The persecution of the Marxists, and of democrats in general, tends to obscure the fundamental fact that National Socialism is a genuine socialist movement, whose leading ideas are the final fruit of the anti-liberal tendencies which have steadily gained ground in Germany since the later part of the Bismarckian era, and which led the majority of the German intelligentsia first to “socialism of the chair” and later to Marxism in its social-democratic or communist form.
One of the main reasons why the socialist character of National Socialism has been quite generally unrecognized, is, no doubt, its alliance with the nationalist groups which represent the great industries and the great landowners. But this merely proves that these groups too, as they have since learnt to their bitter disappointment, have, at least partly, been mistaken as to the nature of the movement. But only partly because, and this is the most characteristic feature of modern Germany, many capitalists are themselves strongly influenced by socialistic ideas, and have not sufficient belief in capitalism to defend it with a clear conscience.
Fascism, of course, is the polar opposite of conservativism which is rooted in Constitutional principles of limited government, individual liberty, entrepreneurship, and the free market. But leftists will never be able to understand that for a few reasons: one, they have no idea what fascism actually is (so understanding who is and who is not fascist is a bit tricky) and have no desire to learn; two, they have been conditioned to hate and to be intolerant of anyone who thinks differently (they believe that they are not fascists, but that conservatives are; therefore conservatives must not be tolerated, they must be hated); and three, they don’t seem to want to understand that it’s impossible to be both a Constitutional conservative and a fascist (if they read the Constitution and understood fascism, even on its surface as I’ve sketched it here, they’d know that.).
Their main argument for conservatives as fascists centers on the “nationalistic” aspect of fascism (another is the virulent antiSemitism and racism of Hitler’s National Socialist fascism, but I’ll discuss those in later installments). Leftists don’t, won’t, or simply can’t understand that “nationalism” and “patriotism” are not the same things, that the former is used by fascist dictators as a means of solidifying the collective (a thing conservatives detest) and that the latter is a means of unifying a nation while celebrating each patriot’s individual rights, responsibilities, and liberties.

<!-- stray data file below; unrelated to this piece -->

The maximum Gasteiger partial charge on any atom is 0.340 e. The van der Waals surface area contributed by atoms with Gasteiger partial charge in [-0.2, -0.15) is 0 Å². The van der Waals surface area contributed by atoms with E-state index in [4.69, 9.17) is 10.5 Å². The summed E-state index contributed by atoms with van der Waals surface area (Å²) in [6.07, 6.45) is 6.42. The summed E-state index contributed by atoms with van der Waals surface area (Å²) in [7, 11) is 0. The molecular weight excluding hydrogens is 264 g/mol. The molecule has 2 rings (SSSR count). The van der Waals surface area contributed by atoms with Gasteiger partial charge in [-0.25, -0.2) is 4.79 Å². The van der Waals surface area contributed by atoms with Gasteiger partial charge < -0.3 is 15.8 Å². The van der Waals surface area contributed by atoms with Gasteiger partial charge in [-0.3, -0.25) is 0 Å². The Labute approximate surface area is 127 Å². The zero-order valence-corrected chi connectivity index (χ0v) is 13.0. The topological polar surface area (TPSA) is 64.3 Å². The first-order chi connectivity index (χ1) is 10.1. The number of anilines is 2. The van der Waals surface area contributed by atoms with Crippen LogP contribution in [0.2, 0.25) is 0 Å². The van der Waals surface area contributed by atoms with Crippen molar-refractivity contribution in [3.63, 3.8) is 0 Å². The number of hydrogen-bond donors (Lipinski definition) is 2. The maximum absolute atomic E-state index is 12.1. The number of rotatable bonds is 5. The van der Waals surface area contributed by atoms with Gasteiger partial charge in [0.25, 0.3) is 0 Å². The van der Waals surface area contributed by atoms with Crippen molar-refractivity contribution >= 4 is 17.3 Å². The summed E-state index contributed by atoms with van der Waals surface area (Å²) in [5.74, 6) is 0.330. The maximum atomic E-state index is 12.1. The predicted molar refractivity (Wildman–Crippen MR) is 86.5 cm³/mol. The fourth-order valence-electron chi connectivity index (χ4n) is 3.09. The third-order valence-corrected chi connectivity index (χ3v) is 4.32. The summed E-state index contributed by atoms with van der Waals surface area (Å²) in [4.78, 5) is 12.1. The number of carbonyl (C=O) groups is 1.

That’s why leftists attack and fear the very word “patriot” (indeed, anyone self-identifying as a “patriot” is auto-flagged by the FBI as an “extremist” and a “potential terrorist.”); it’s not that they think we are fascists, it’s that they know we are not. And that they are (yes, more leftist projection). At least the ones in power (the WH, executive branch alphabet agency heads, union bosses, certain businesses’ CEOs, et al. cozying up to same) know this; the useful idiots with whom we most frequently come into contact in our daily lives and on social media don’t know it at all. They are blissfully ignorant of the machinations that pull their strings and direct their hate.
How do you engage in an open and civil dialogue with the willfully ignorant? Or with people whose objectives and methods of achieving objectives are the precise opposite of your own?